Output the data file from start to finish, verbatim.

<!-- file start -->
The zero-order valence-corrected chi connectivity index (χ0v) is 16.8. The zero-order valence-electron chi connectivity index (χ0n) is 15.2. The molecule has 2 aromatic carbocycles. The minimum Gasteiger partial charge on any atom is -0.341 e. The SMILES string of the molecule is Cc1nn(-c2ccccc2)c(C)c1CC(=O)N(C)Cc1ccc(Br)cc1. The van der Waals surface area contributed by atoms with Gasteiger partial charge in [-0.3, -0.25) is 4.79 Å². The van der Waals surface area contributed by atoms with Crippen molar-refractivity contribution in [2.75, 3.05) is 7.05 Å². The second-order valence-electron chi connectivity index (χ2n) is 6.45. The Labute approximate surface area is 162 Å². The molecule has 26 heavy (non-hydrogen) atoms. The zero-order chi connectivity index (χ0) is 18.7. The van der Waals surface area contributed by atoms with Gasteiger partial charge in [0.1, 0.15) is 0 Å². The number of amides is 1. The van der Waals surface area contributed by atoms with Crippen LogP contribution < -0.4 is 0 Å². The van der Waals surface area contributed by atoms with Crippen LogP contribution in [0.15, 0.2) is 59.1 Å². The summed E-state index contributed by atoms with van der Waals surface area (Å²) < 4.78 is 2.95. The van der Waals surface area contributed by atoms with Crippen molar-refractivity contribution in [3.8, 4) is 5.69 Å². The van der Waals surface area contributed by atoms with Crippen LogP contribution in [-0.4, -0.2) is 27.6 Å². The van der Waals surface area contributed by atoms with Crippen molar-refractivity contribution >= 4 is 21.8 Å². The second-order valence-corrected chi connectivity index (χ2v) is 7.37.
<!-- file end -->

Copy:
The zero-order valence-corrected chi connectivity index (χ0v) is 16.8. The zero-order valence-electron chi connectivity index (χ0n) is 15.2. The molecule has 2 aromatic carbocycles. The minimum Gasteiger partial charge on any atom is -0.341 e. The SMILES string of the molecule is Cc1nn(-c2ccccc2)c(C)c1CC(=O)N(C)Cc1ccc(Br)cc1. The van der Waals surface area contributed by atoms with Gasteiger partial charge in [-0.3, -0.25) is 4.79 Å². The van der Waals surface area contributed by atoms with Crippen molar-refractivity contribution in [2.75, 3.05) is 7.05 Å². The second-order valence-electron chi connectivity index (χ2n) is 6.45. The Labute approximate surface area is 162 Å². The molecule has 26 heavy (non-hydrogen) atoms. The zero-order chi connectivity index (χ0) is 18.7. The van der Waals surface area contributed by atoms with Gasteiger partial charge in [0.1, 0.15) is 0 Å². The number of amides is 1. The van der Waals surface area contributed by atoms with Crippen LogP contribution < -0.4 is 0 Å². The van der Waals surface area contributed by atoms with Crippen LogP contribution in [0.15, 0.2) is 59.1 Å². The summed E-state index contributed by atoms with van der Waals surface area (Å²) < 4.78 is 2.95. The van der Waals surface area contributed by atoms with Crippen molar-refractivity contribution in [3.8, 4) is 5.69 Å². The van der Waals surface area contributed by atoms with Crippen LogP contribution in [-0.4, -0.2) is 27.6 Å². The van der Waals surface area contributed by atoms with Crippen molar-refractivity contribution >= 4 is 21.8 Å². The second-order valence-corrected chi connectivity index (χ2v) is 7.37.